Getting to ChatOps with Pulumi Webhooks

Posted by Chris Smith on Jan 23, 2019 9:10:20 AM
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Today we are delighted to announce the availability of Webhooks on Pulumi. Webhooks are a very common mechanism to enable teams to be notified or react to events. In Pulumi’s case, this means: notifications of infrastructure changes (be it on Kubernetes, AWS, or any other cloud); responding to those changes as part of ‘ChatOps’; or other build pipelines, to improve the delivery of cloud native infrastructure.

Pulumi Webhooks are available for the Team and Enterprise editions of Pulumi. If you’re keen to try them out, start a trial of Team Edition here.

ChatOps — the idea of conversation-driven collaboration — is an increasingly common pattern, and as such we’ve gotten a lot of requests to integrate Pulumi with cloud services such as Slack, GitHub, and Twillio to facilitate that. These requests are rooted in users wanting to have more awareness of changes being made to their cloud infrastructure or wanting to build extensions to automate continuous delivery pipelines. Pulumi Webhooks offer the flexibility to design these notification and response systems as required for your team.

Using Pulumi Webhooks

You can attach webhooks directly to stacks or organizations. Stack webhooks will send notifications whenever changes to a stack are made (pulumi up) or simply previewed (pulumi preview). Webhooks attached to an organization will be sent the events for every stack within the organization.

webhooks1

When events occur, we’ll send a HTTP POST request to any registered listeners. Webhooks can then be used to send notifications to Slack or SMS, start running automated tests, or maybe even update another stack!

We’ve been using Pulumi webhooks internally for raising awareness when our test and production environments get updated. A common sight after submitting some code is:

webhooks2

Building a Pulumi Webhook handler using… Pulumi!

Pulumi is perfect for setting up cloud infrastructure, and so what better tool to use for handling notifications from Pulumi than Pulumi!

In this example, we’ll create a simple Pulumi program that stands up a webhook handler that will receive webhook requests and echo them to Slack. You can find the full code in the examples repo, under aws-ts-pulumi-webhooks.

The code is very straight forward, thanks to the the @pulumi/cloud package.


import * as pulumi from "@pulumi/pulumi";
import * as cloud from "@pulumi/cloud";

import * as slack from "@slack/client";

const config = new pulumi.Config();

const stackConfig = {
   slackToken: config.require("slackToken"),
   slackChannel: config.require("slackChannel"),
};

const webhookHandler = new cloud.HttpEndpoint("pulumi-webhook-handler");

webhookHandler.get("/", async (_, res) => {
   res.status(200).end("🍹 Pulumi Webhook Responder🍹\n");
});

webhookHandler.post("/", async (req, res) => {
   const webhookID = req.headers["pulumi-webhook-id"];
   const webhookKind = req.headers["pulumi-webhook-kind"];
   console.log(`Received webhook from Pulumi ${webhookID} [${webhookKind}]`);

   const payload = <string>req.body.toString();
   const prettyPrintedPayload = JSON.stringify(JSON.parse(payload), null, 2);

   const client = new slack.WebClient(stackConfig.slackToken);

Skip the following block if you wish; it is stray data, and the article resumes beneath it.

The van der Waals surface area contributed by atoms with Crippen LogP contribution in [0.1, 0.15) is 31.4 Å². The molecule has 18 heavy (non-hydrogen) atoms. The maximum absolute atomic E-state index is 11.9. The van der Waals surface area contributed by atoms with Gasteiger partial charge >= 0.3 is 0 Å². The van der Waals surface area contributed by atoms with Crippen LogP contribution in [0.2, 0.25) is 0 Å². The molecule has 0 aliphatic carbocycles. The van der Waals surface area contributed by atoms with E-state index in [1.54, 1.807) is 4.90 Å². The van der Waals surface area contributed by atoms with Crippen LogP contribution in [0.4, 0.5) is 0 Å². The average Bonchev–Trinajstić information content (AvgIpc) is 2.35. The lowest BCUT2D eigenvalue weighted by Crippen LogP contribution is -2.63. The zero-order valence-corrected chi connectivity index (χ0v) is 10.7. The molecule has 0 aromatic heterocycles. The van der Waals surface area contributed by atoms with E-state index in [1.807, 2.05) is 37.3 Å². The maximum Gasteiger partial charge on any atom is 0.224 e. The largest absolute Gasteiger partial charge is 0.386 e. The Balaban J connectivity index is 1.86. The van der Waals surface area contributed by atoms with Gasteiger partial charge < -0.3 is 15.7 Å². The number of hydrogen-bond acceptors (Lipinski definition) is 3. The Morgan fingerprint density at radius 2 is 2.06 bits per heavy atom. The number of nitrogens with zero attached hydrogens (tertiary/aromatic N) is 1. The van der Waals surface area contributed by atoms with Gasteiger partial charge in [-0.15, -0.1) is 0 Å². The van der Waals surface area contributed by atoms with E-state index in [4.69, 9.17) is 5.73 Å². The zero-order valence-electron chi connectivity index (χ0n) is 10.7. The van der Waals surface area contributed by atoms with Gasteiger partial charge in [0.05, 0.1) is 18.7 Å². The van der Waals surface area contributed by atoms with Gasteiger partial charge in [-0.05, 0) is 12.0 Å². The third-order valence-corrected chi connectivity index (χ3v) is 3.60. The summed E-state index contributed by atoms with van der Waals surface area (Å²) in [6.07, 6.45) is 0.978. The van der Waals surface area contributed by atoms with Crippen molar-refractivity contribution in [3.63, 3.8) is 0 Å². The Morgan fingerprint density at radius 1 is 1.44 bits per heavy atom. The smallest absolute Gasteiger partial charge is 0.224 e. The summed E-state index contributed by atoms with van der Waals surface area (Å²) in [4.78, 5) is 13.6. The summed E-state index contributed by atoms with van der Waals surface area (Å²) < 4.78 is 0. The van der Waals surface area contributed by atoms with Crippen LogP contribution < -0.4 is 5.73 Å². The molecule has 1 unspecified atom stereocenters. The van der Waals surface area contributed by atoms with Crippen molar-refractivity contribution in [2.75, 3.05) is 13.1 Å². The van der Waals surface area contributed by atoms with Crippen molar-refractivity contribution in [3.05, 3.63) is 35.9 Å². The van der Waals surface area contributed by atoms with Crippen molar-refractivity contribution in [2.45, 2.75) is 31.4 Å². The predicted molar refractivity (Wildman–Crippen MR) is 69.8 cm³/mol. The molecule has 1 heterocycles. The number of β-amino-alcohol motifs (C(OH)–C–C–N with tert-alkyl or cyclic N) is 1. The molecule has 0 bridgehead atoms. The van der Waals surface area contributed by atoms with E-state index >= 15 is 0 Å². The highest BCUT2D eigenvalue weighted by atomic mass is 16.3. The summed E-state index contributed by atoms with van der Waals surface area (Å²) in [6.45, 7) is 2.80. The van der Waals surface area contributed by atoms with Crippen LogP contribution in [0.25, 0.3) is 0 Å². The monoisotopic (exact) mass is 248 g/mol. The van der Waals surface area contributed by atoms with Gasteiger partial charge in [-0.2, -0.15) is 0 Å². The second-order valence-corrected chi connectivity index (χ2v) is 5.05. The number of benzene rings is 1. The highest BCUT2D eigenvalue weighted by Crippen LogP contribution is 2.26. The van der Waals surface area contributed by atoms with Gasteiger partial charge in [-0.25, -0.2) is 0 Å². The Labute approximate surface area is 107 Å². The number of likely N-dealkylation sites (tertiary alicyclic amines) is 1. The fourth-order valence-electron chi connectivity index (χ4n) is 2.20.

await client.chat.postMessage(
       {
           channel: stackConfig.slackChannel,
           text:
               `Pulumi Service Webhook (\`${webhookKind}\`)\n` +
               "```\n" + prettyPrintedPayload + "```\n",
           as_user: true,
       });
   res.status(200).end(`posted to Slack channel ${stackConfig.slackChannel}\n`);
});

export const url = webhookHandler.publish().url;

But to stand up the cloud application, we’ll need to create the stack and set some configuration. And finally deploy it using pulumi up.

$ pulumi stack init pulumi-webhook-handler
Created stack 'pulumi-webhook-handler'

$ pulumi config set cloud:provider aws
$ pulumi config set aws:region us-west-2
$ pulumi config set slackChannel #ops-notificatinos
$ pulumi config set slackToken ****** --secret

$ pulumi up --yes
Updating (robot-co/pulumi-webhook-handler):

... snip ...

Outputs:
    url: "https://6tfwcc3vg3.execute-api.us-west-2.amazonaws.com/stage/"

Resources:
    ~ 1 updated
    15 unchanged

Duration: 4s

Permalink: https://app.pulumi.com/robot-co/deploytron-9000/updates/6

The stack emits the URL to the webhook handler in the stack’s outputs. That URL is what will receive and process Pulumi webhooks.

With the infrastructure in-place, we just need to register the webhook on the Pulumi Cloud Console. Organization administrators can do so under the organization’s SETTINGS tab.

webhooks3

That’s it! As stacks are created, updated, and so on, the webhook handler will be notified and you can start building any custom actions you can think of.

For our initial release, there are four kinds of webhook events. But we’ll quickly be expanding coverage in the coming weeks.

Event Type

Trigger

stack

Fired whenever a stack is created or deleted within an organization.

team

Fired when a team is created, updated, or deleted within an organization.

stack_update

Fired when a stack is updated. (Be it from pulumi uppulumi refresh, or pulumi destroy.)

stack_preview

Fired whenever changes to a stack are previewed.

You can also find more detailed documentation about the types of webhook events and their payloads on pulumi.io.

Tell us what you think

Get started with Pulumi Webhooks on the Pulumi app, and let us know how you’re using them so we can continue to extend their capabilities. We’d love to hear your ideas, as well as any feedback you have on the Pulumi Community Slack.

Topics: CICD

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